Saturday was the first of May, a day traditionally given over to the celebration of labor activism and, as I learned from the great sage Robert Anton Wilson, al fresco coital activities. But for New York birders, it’s also a key date when you size up the spring migration so far, and the spring migration still to come.
Spring migration so far: Kind of cruddy, until April 30. On that day, a sudden push of warm air from the southwest was followed by a sudden push of really appealing field reports from around the city.
By the next day, many of them had moved on (and a few, like the reported Cerulean Warbler I chased to Prospect Park, were suspected to be illusory.) But there was still lots to see.
Up until this trip, my New York warblers for the year had been Yellow-rumped, Orange-crowned, Palm, and Pine. All lovely birds, to be sure, but not the species that make a spring. Up until now, winter had a hold, however tremulous, on the avifauna of Prospect Park. (The foliage was another matter altogether.)
But no more. Gone the Shovelers, Ruddy Ducks, and most of the White-throated Sparrows – gone, we hope, to fruitful breeding seasons on abundant home ranges to the north.
I spotted a Northern Waterthrush along the edge of the lake almost immediately. Crossing the path to the foot of Lookout Hill got me my first of season Common Yellowthroat. Not exactly mind-blowing, but a promising start.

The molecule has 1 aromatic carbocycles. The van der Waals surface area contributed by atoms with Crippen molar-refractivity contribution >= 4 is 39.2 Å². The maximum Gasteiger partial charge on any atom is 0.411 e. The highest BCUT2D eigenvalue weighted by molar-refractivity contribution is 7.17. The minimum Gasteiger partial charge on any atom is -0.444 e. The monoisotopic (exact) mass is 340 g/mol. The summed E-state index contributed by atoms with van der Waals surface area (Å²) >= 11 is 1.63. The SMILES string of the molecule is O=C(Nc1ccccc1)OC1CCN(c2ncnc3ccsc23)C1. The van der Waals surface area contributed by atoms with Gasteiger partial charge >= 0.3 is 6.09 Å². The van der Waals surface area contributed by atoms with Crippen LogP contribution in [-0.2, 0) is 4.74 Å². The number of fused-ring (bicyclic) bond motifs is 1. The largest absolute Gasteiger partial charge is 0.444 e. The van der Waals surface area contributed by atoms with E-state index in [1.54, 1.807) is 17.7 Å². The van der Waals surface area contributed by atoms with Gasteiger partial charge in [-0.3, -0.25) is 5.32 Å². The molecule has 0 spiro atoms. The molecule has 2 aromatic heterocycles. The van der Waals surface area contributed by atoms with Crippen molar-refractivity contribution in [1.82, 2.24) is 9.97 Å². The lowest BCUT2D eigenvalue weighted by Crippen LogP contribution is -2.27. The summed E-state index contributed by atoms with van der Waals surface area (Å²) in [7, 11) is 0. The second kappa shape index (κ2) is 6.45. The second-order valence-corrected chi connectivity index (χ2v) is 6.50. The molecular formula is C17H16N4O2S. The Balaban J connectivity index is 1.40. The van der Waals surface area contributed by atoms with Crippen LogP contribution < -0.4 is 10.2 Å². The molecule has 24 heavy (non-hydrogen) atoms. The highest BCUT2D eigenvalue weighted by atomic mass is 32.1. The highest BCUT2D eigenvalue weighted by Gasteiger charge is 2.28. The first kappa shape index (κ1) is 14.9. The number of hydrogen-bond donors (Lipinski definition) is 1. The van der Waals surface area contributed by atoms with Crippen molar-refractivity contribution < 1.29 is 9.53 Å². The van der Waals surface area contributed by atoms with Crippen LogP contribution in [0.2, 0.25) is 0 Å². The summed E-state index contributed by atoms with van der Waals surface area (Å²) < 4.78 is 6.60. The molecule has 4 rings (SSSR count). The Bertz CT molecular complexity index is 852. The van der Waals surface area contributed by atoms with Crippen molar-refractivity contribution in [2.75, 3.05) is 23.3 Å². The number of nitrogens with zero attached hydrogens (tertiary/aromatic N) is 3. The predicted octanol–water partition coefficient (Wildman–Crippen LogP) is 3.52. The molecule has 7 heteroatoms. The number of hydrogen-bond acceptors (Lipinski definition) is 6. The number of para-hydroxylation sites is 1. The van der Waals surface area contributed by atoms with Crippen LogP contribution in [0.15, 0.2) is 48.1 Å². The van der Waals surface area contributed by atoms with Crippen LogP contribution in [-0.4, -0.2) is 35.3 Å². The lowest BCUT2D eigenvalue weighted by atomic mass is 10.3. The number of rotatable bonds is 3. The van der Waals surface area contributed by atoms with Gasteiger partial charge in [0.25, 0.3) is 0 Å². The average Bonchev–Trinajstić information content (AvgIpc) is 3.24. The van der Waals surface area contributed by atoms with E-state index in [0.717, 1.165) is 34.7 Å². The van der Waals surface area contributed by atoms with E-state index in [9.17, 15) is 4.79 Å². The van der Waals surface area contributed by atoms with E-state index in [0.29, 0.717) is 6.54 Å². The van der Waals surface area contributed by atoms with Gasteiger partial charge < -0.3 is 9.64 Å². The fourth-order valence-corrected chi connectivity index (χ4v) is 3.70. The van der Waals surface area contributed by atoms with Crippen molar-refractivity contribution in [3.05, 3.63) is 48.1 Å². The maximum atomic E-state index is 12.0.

Chimney Swifts arced through the air high above the hill, emitting their vaguely disconcerting chittering cries (I love these birds, but they do sort of sound like they belong in a zombie-themed video game.) Black-and-White Warblers circled the trunks of trees while Northern Parulas and Yellow-rumps picked at the leaves. At the top of the hill, I ran into a large birding group, and an even larger group of birds – more Parulas and Yellow-rumps, Blue-gray Gnatcatcher, Black-throated Green Warbler, and of course some of our year-round birds like Red-bellied Woodpecker and Mourning Dove. Coming down the other side added Gray Catbird and Baltimore Oriole to the list of incoming migrants, along with more Parulas, Black-and-White Warblers, and Waterthrushes.
Even at the time, though, something was odd. Though I heard a handful of Black-throated Blue warblers, I saw none – and I didn’t find so much as a hint of a Redstart (though others reported them from the park the same day.) No Ovenbirds, either.
But hey, the season is young.